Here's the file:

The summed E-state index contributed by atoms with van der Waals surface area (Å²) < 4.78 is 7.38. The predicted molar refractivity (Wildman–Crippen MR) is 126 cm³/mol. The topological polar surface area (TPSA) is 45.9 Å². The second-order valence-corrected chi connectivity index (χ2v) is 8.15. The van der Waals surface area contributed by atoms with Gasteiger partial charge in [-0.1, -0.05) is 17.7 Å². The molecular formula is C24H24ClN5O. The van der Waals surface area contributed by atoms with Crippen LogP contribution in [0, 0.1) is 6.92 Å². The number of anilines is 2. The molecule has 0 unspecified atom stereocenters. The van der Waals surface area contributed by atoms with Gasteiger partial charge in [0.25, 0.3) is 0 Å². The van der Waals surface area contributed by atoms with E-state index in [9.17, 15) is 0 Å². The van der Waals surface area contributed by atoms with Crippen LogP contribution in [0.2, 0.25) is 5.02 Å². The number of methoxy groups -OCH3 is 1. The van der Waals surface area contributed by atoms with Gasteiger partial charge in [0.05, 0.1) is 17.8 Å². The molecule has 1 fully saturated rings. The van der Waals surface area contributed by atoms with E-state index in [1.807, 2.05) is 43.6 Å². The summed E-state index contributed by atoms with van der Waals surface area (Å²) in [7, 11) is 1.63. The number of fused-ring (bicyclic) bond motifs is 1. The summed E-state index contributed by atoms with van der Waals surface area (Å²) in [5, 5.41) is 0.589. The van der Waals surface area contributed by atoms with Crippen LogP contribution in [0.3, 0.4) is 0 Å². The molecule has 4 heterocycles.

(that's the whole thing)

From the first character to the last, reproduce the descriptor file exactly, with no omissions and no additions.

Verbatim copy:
The summed E-state index contributed by atoms with van der Waals surface area (Å²) < 4.78 is 7.38. The predicted molar refractivity (Wildman–Crippen MR) is 126 cm³/mol. The topological polar surface area (TPSA) is 45.9 Å². The second-order valence-corrected chi connectivity index (χ2v) is 8.15. The van der Waals surface area contributed by atoms with Gasteiger partial charge in [-0.1, -0.05) is 17.7 Å². The molecular formula is C24H24ClN5O. The van der Waals surface area contributed by atoms with Crippen LogP contribution in [0, 0.1) is 6.92 Å². The number of anilines is 2. The molecule has 0 unspecified atom stereocenters. The van der Waals surface area contributed by atoms with Gasteiger partial charge in [0.25, 0.3) is 0 Å². The van der Waals surface area contributed by atoms with E-state index in [9.17, 15) is 0 Å². The van der Waals surface area contributed by atoms with Crippen LogP contribution in [0.2, 0.25) is 5.02 Å². The number of methoxy groups -OCH3 is 1. The van der Waals surface area contributed by atoms with Gasteiger partial charge in [0.05, 0.1) is 17.8 Å². The molecule has 1 fully saturated rings. The van der Waals surface area contributed by atoms with E-state index in [1.807, 2.05) is 43.6 Å². The summed E-state index contributed by atoms with van der Waals surface area (Å²) in [7, 11) is 1.63. The number of fused-ring (bicyclic) bond motifs is 1. The summed E-state index contributed by atoms with van der Waals surface area (Å²) in [5, 5.41) is 0.589. The van der Waals surface area contributed by atoms with Crippen LogP contribution in [0.3, 0.4) is 0 Å². The molecule has 4 heterocycles.